First, the Horribly Truncated Summary: A group of alchemists and vampires hire a pirate blimp to chase down a girl who wears an absinthe fairy for a bracelet.
Blimp pirates! Absinthe fairies stuck inside jewelry! This book, guys! This book!
And then the author puts historical notes at the end! Real research with the British Library! I can’t use enough exclamation points!
But here’s a few extra, just in case!!!!!!!!!!!!!!!
Okay, let me calm down a bit. Sorry about that, readers. I should explain that the quickest way to endear me to your historical fantasy is to put your research into the book. It’s probably the reason I clung to Gabaldon for so long. Say what you want about her, she does her research.
Anyway, the book. Eleanor (Elle) Chance is an airship pilot who is chartered by her friend Patrice to take a box and a man secretly across the English Channel. For payment, she’s given a diamond bracelet that refuses to unclasp from her wrist.
Diamonds are forever, it seems.
As she leaves, Elle is attacked and the box stolen, leaving her with only a man to take to England. Elle, Patrice, and their companion Mr. Marsh are chased out of France (cause it’s France) and they retreat to Elle’s home in Oxford. Upon arrival, they find that Elle’s professor father has been abducted in her absence and they must find both the mystery box and Elle’s father while hoping around Europe in a beta gyrocopter.
Oh, and Mr. Marsh is a warlock.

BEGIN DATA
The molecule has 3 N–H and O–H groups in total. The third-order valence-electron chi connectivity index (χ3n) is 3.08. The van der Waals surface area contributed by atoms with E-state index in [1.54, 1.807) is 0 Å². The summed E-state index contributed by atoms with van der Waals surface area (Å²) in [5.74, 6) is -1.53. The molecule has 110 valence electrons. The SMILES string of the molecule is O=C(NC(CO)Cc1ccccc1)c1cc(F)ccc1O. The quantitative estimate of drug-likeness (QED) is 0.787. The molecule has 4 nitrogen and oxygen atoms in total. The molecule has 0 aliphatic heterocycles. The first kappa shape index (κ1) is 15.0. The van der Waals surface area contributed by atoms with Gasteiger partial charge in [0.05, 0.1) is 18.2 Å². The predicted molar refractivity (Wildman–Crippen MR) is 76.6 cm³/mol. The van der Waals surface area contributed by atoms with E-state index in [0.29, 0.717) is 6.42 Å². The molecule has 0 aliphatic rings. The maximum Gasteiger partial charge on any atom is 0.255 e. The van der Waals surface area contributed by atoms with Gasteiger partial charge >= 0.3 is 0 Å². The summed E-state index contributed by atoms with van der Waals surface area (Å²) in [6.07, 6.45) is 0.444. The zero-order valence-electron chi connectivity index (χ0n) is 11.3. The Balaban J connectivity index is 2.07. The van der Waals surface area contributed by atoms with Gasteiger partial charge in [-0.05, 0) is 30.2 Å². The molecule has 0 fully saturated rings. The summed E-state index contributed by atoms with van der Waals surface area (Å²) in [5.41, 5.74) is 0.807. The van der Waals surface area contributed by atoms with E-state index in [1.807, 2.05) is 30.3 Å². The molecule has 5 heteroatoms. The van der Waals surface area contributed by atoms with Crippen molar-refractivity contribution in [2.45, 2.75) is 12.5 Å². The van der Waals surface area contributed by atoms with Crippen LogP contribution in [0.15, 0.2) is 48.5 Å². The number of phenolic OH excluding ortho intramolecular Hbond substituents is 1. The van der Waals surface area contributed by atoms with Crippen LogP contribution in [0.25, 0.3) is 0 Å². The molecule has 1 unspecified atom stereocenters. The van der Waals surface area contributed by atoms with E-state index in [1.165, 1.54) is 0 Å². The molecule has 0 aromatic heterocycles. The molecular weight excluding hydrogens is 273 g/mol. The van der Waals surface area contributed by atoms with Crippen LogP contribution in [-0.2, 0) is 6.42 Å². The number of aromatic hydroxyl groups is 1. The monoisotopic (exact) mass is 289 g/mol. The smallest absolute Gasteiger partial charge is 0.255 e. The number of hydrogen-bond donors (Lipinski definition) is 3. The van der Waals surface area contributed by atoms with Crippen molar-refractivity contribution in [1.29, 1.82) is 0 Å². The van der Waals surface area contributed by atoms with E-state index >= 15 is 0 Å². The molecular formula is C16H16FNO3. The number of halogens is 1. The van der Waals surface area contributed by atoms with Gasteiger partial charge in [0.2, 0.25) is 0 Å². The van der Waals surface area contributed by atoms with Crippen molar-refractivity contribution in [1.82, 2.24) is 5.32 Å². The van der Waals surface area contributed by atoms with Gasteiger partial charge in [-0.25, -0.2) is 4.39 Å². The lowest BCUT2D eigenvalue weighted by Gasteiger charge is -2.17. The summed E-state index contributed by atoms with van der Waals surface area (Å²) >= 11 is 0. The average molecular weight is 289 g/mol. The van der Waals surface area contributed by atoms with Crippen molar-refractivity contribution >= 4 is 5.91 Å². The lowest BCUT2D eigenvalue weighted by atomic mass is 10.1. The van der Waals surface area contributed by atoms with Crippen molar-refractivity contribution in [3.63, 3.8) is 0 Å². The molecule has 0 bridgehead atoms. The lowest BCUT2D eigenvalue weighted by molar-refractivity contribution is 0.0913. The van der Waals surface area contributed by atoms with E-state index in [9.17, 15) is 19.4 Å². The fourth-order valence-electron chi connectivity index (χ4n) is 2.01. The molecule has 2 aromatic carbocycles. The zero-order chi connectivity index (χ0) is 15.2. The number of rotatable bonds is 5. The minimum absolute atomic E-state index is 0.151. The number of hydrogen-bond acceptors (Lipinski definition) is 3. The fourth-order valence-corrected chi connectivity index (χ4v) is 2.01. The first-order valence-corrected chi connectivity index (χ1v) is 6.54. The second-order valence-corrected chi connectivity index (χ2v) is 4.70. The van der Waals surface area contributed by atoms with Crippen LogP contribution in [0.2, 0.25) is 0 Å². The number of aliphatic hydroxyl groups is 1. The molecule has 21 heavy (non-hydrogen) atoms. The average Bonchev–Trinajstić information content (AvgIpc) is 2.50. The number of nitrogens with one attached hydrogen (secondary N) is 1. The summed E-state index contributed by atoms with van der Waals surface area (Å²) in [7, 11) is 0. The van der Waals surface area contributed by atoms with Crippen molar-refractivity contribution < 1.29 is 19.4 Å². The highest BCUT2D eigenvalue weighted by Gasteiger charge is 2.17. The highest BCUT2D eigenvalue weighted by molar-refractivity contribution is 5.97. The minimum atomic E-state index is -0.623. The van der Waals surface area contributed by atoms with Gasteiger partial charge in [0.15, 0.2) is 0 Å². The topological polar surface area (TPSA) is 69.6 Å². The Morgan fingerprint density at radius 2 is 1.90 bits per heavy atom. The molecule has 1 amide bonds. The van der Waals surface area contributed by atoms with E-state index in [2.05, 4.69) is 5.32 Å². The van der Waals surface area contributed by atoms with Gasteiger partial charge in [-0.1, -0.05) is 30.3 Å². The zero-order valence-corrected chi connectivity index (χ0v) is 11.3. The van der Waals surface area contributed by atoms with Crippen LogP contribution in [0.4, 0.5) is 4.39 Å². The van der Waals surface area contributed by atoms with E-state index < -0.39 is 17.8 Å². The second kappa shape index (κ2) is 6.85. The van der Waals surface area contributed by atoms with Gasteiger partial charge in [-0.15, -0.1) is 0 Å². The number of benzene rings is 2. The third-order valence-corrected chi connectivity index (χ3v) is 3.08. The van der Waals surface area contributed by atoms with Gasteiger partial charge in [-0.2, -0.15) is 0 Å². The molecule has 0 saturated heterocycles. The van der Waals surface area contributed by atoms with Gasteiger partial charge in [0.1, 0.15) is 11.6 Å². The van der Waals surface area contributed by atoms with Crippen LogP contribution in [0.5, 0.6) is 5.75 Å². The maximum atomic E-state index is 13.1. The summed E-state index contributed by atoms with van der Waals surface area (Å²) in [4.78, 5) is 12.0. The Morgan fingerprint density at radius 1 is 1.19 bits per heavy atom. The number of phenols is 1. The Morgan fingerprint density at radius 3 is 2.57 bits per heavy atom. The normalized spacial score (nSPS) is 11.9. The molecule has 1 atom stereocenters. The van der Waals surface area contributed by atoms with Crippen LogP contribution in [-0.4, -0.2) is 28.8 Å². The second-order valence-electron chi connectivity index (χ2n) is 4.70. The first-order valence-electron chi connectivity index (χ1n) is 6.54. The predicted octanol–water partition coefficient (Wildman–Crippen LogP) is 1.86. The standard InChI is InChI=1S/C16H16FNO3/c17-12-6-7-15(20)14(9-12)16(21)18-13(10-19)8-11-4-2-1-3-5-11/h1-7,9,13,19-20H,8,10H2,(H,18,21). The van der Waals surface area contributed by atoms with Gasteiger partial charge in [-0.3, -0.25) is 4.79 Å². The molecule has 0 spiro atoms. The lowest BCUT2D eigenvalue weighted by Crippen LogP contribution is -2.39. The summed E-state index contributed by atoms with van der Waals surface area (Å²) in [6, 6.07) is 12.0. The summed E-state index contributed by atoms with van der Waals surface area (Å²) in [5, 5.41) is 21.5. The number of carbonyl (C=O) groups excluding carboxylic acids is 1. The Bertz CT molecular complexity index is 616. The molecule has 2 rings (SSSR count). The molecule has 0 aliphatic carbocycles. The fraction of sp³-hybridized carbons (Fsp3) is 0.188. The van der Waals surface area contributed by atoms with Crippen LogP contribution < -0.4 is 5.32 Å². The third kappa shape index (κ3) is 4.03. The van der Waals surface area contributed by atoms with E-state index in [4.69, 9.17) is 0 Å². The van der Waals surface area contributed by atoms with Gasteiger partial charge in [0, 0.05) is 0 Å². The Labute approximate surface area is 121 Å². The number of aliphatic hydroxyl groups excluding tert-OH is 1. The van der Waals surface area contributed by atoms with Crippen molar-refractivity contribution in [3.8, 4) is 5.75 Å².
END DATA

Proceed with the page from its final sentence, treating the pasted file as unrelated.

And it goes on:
Originally, I saw this book advertised on Goodreads and decided against reading it, even though the cover was eye-catching. Then, as a member of Netgalley (whose praises I’m not done singing), I was given the chance to review the sequel. I will be reviewing this sequel. This book was just too much fun to do otherwise.
We also have a good dose of romance, which complimented the book fairly well. The only gripes I had were minor. The first being the constant reference to Istanbul as Constantinople. I know the author mentions that the city is called Istanbul and the reason for the conversion, but I thought it should have been referred to as Istanbul more often for the historical period. Also, towards the end, there seems to be an element of over explanation at the detriment of one minor character, but I mostly forgave that. Lastly, there are a couple times when the author indulges with certain topics and gets away from the story, like the AWESOME FABULOUS COFFEE MACHINE on the train.
But coffee is awesome, as I am frequently told. Maybe I’m just too fond of my tea.
If you are into Victorian/Edwardian history, Steampunk, or human sacrifice, this book is for you. Just don’t tell me if you’re into human sacrifice. Some things are better left unsaid.